Getting to Know Garden Styles
Designing your garden can be a true moment of self-expression. Explore some basics of various styles, so you can pick the right one - or two or three - for you.
- Excerpted from Garden Design
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Garden style refers to the way we organize plants and materials to express ourselves. While some styles are short-lived trends, others represent major design movements that echo the times. In classically-inspired formal design, for example, symmetry and repetition are used to create balance and order. Modern approaches are more relaxed, informal and pleasantly unpredictable, even when they use clean, crisp lines.
Like so much of design, garden styles draw inspiration from history and culture to create a stylized interpretation of reality; accurate representation is not the goal. Contemporary Zen gardens maintain a serene atmosphere even if they are not used for religious practice. Cottage garden should invoke romance and simplicity without feeling archaic. Some contemporary designers transcend time by combining different styles for dramatic or retro-future effect: a formal garden in which an explosion of wildflowers deliberately interrupt the strong lines, for example, or a winding woodsy path which leads to a collection of large geometric sculpture made of a sleek modern material, like glass or stainless steel.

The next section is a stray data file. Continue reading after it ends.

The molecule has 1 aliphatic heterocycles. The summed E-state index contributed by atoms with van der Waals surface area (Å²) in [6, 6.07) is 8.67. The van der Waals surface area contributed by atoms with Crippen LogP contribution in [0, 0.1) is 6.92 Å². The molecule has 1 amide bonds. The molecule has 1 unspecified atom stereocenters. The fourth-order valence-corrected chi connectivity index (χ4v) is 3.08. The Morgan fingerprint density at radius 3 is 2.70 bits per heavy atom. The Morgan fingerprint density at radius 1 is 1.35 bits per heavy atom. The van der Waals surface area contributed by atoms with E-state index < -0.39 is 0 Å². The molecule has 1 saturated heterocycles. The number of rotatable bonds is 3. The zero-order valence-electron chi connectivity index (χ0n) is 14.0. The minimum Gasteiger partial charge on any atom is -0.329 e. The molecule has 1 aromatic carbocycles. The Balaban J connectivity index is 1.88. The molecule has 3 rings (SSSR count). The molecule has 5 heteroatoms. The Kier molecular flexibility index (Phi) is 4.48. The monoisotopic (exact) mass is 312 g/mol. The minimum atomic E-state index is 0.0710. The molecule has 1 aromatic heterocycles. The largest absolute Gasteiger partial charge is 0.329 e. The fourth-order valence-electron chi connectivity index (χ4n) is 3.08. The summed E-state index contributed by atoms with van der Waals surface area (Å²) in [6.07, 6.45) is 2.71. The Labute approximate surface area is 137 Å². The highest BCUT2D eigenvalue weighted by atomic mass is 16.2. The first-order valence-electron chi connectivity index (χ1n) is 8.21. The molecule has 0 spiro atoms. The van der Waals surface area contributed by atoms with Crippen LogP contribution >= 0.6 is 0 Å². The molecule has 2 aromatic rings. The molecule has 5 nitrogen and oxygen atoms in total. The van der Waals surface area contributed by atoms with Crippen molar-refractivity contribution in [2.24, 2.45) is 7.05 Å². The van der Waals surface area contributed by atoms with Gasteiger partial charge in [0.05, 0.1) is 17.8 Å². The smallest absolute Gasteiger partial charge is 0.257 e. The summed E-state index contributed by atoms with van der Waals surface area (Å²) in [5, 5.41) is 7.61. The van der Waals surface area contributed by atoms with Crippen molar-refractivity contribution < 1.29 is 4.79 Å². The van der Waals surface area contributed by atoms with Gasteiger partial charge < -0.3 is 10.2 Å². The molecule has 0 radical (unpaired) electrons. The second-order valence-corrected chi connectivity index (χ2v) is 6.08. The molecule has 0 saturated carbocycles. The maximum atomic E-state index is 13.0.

Garden style can transport you in space as well as time: Vacations abroad may inspire a Mediterranean herb area back home. Trips to the zoo can translate into wildlife habitats your kids can enjoy seeing every day. Memories of the old family farm may find themselves realized in fruit trees or vegetable plots, while the best hosts among us may prioritize spaces for serving meals and socializing. If you're someone who can lose yourself in a library for hours on end, an artistic reading nook, as shown above , provides a great setting to steal away and indulge.
Having a lot of space to garden in - and plan for - is increasingly uncommon, as populations converge in urban areas and the rural landscapes are developed with buildings. This trend needn't hinder your plans; gardeners, like the plants they grow, have knack for innovating in even the most seemingly adverse conditions. Balconies, roof terraces and even postage stamp-sized gardens can be vibrant sites for growth. Bonus: they often require less maintenance.
Innovative ideas, fresh possibilities and new ways to express oneself arise as styles merge and spaces change. Whereas garden style was once seen as conservative and predictable, it has now been rejuvenated as a celebration of change. Embrace it. Be proud of your ideas and work. Most importantly, enjoy the process.
Excerpted from Garden Design
©Dorling Kindersley Limited 2009
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